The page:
International
Tables for
Crystallography
Volume F
Crystallography of biological macromolecules
Edited by M. G. Rossmann and E. Arnold

International Tables for Crystallography (2006). Vol. F, ch. 4.2, pp. 98-99   | 1 | 2 |

Section 4.2.5. Membrane-protein crystallization with the help of antibody Fv fragments

H. Michela*

aMax-Planck-Institut für Biophysik, Heinrich-Hoffmann-Strasse 7, D-60528 Frankfurt/Main, Germany
Correspondence e-mail: michel@mpibp-frankfurt.mpg.de

4.2.5. Membrane-protein crystallization with the help of antibody Fv fragments

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The number of detergents that can be tried is limited for rather unstable membrane proteins. For instance, the four-subunit cytochrome c oxidase from P. denitrificans is sufficiently stable only with dodecyl-β-D-maltoside as detergent. When other detergents are employed, subunits III and IV and some lipids are removed from subunits I and II. These lipids might contribute to the binding of the protein subunits III and IV to the central subunits I and II. Therefore, the size of the detergent micelles can not be varied by using different detergents. In order to obtain crystals, the size of the extramembraneous part of this important enzyme was enlarged by the binding of Fv fragments of monoclonal antibodies. For this purpose, monoclonal antibodies against the four-subunit cytochrome c oxidase were generated using the classical hybridoma technique. Then hybridoma cell lines producing conformation-specific antibodies were selected (such antibodies react positively in enzyme-linked immunosorbent assays, but negatively in Western blot assays). The cDNA strands coding for the respective VL and VH genes were cloned and expressed in Escherichia coli. Binding of conformation-specific antibody fragments can be expected to lead to a more homogeneous protein preparation. The first Fv fragment worked, and well ordered crystals of the four-subunit and two-subunit cytochrome c oxidases were obtained (Ostermeier et al., 1995,[link] 1997[link]). As an important additional advantage of this approach, an affinity tag can be fused to the recombinant antibody Fv fragment and used for efficient isolation. The affinity tag can then be used to purify the complex of antibody fragment and membrane protein rapidly and with a high yield (Kleymann et al., 1995[link]). Because Fv fragment cocrystallization also worked with the yeast cytochrome [bc_{1}] complex, again with the first and only conformation-specific antibody Fv fragment tried (Hunte et al., 2000[link]), we are rather confident about this method for the future. The usefulness of single-chain Fv fragments, which can be obtained by the phage-display technique, has not been investigated, because the linker region joining the VL and VH chains must be expected to be flexible. Such flexibility would induce inhomogeneity and reduce the chance of obtaining crystals.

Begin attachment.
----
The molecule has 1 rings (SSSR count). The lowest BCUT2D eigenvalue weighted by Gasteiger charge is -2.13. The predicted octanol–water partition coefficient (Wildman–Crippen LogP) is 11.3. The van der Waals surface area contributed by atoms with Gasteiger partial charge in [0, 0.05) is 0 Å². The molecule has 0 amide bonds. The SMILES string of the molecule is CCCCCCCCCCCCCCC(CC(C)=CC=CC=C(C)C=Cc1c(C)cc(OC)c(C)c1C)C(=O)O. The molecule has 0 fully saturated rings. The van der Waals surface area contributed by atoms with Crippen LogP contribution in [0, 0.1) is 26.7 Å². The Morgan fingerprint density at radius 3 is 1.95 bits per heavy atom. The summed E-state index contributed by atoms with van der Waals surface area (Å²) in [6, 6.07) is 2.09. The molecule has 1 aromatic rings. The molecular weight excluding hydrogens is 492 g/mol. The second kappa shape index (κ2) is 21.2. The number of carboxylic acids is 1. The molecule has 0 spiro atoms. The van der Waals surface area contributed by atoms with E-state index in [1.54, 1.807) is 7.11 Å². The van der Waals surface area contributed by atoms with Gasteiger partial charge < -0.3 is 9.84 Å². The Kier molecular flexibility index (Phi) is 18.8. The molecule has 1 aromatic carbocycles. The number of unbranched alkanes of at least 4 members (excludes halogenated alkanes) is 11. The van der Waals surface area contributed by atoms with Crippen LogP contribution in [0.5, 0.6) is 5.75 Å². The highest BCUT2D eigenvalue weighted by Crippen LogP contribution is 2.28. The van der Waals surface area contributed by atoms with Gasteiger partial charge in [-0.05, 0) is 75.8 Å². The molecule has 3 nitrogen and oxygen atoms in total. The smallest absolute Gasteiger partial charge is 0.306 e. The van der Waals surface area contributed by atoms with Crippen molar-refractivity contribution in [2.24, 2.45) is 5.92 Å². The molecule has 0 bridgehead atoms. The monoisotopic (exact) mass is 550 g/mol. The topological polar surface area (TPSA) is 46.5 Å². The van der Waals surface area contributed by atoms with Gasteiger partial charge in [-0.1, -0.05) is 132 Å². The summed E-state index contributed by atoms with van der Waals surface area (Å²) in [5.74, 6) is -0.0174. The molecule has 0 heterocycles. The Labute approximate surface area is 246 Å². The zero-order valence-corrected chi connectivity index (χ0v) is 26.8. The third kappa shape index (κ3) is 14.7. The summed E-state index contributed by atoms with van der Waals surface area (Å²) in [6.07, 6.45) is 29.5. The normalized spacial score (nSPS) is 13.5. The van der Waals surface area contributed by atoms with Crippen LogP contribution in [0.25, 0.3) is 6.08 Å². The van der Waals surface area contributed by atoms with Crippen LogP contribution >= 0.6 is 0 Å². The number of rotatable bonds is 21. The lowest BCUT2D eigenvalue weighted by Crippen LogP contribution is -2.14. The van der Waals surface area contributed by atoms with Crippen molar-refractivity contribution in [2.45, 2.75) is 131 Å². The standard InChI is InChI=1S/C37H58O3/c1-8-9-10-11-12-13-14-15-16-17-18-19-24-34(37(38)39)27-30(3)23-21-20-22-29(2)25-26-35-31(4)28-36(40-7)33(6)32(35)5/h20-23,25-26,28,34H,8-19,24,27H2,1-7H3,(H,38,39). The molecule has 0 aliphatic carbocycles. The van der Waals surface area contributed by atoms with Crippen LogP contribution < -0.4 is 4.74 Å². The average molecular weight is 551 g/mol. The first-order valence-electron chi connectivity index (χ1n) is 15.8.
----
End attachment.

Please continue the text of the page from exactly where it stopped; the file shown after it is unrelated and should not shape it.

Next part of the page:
References

Hunte, C., Lange, C., Koepke, J., Rossmanith, T. & Michel, H. (2000). Structure at 2.3 Å resolution of the cytochrome bc1 complex from the yeast Saccharomyces cerevisiae co-crystallized with an antibody Fv fragment. Structure, 8, 669–684.
Kleymann, G., Ostermeier, C., Ludwig, B., Skerra, A. & Michel, H. (1995). Engineered Fv fragments as a tool for the one-step purification of integral multisubunit membrane protein complexes. Biotechnology, 13, 155–160.
Ostermeier, C., Harrenga, A., Ermler, U. & Michel, H. (1997). Structure at 2.7 Å resolution of the Paracoccus denitrificans two-subunit cytochrome c oxidase complexed with an antibody Fv fragment. Proc. Natl Acad. Sci. USA, 94, 10547–10553.
Ostermeier, C., Iwata, S., Ludwig, B. & Michel, H. (1995). Fv fragment-mediated crystallization of the membrane protein bacterial cytochrome c oxidase. Nature Struct. Biol. 2, 842–846.








































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